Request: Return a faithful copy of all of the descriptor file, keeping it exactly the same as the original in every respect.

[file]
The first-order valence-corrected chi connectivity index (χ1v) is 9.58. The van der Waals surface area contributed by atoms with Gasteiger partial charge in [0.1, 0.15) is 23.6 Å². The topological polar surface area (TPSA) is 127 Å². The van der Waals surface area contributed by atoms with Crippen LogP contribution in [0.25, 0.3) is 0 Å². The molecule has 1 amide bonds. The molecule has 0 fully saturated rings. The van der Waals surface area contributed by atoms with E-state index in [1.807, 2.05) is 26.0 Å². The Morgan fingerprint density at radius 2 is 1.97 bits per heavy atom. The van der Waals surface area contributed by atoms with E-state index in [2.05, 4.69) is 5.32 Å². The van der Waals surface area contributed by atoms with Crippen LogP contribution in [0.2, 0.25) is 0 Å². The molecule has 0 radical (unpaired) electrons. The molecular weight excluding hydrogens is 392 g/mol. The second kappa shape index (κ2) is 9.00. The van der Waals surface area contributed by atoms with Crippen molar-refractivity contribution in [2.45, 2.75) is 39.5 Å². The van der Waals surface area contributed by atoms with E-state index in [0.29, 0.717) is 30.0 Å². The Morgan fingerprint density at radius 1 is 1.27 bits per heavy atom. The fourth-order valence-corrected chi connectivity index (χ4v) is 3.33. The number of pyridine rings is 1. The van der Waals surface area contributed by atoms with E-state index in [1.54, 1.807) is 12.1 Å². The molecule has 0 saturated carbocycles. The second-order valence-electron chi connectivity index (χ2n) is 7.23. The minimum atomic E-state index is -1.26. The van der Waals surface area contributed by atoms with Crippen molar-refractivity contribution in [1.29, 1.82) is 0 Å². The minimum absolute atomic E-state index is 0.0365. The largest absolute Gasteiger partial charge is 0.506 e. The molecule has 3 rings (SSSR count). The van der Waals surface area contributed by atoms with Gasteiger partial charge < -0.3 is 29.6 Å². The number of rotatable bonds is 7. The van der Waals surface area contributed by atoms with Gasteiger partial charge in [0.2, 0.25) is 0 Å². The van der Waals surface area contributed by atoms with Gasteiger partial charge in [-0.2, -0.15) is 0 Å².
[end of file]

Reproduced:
The first-order valence-corrected chi connectivity index (χ1v) is 9.58. The van der Waals surface area contributed by atoms with Gasteiger partial charge in [0.1, 0.15) is 23.6 Å². The topological polar surface area (TPSA) is 127 Å². The van der Waals surface area contributed by atoms with Crippen LogP contribution in [0.25, 0.3) is 0 Å². The molecule has 1 amide bonds. The molecule has 0 fully saturated rings. The van der Waals surface area contributed by atoms with E-state index in [1.807, 2.05) is 26.0 Å². The Morgan fingerprint density at radius 2 is 1.97 bits per heavy atom. The van der Waals surface area contributed by atoms with E-state index in [2.05, 4.69) is 5.32 Å². The van der Waals surface area contributed by atoms with Crippen LogP contribution in [0.2, 0.25) is 0 Å². The molecule has 0 radical (unpaired) electrons. The molecular weight excluding hydrogens is 392 g/mol. The second kappa shape index (κ2) is 9.00. The van der Waals surface area contributed by atoms with Crippen molar-refractivity contribution in [2.45, 2.75) is 39.5 Å². The van der Waals surface area contributed by atoms with E-state index in [0.29, 0.717) is 30.0 Å². The Morgan fingerprint density at radius 1 is 1.27 bits per heavy atom. The fourth-order valence-corrected chi connectivity index (χ4v) is 3.33. The number of pyridine rings is 1. The van der Waals surface area contributed by atoms with E-state index in [1.54, 1.807) is 12.1 Å². The molecule has 0 saturated carbocycles. The second-order valence-electron chi connectivity index (χ2n) is 7.23. The minimum atomic E-state index is -1.26. The van der Waals surface area contributed by atoms with Crippen molar-refractivity contribution in [1.29, 1.82) is 0 Å². The minimum absolute atomic E-state index is 0.0365. The largest absolute Gasteiger partial charge is 0.506 e. The molecule has 3 rings (SSSR count). The van der Waals surface area contributed by atoms with Gasteiger partial charge < -0.3 is 29.6 Å². The number of rotatable bonds is 7. The van der Waals surface area contributed by atoms with Gasteiger partial charge in [0.2, 0.25) is 0 Å². The van der Waals surface area contributed by atoms with Gasteiger partial charge in [-0.2, -0.15) is 0 Å².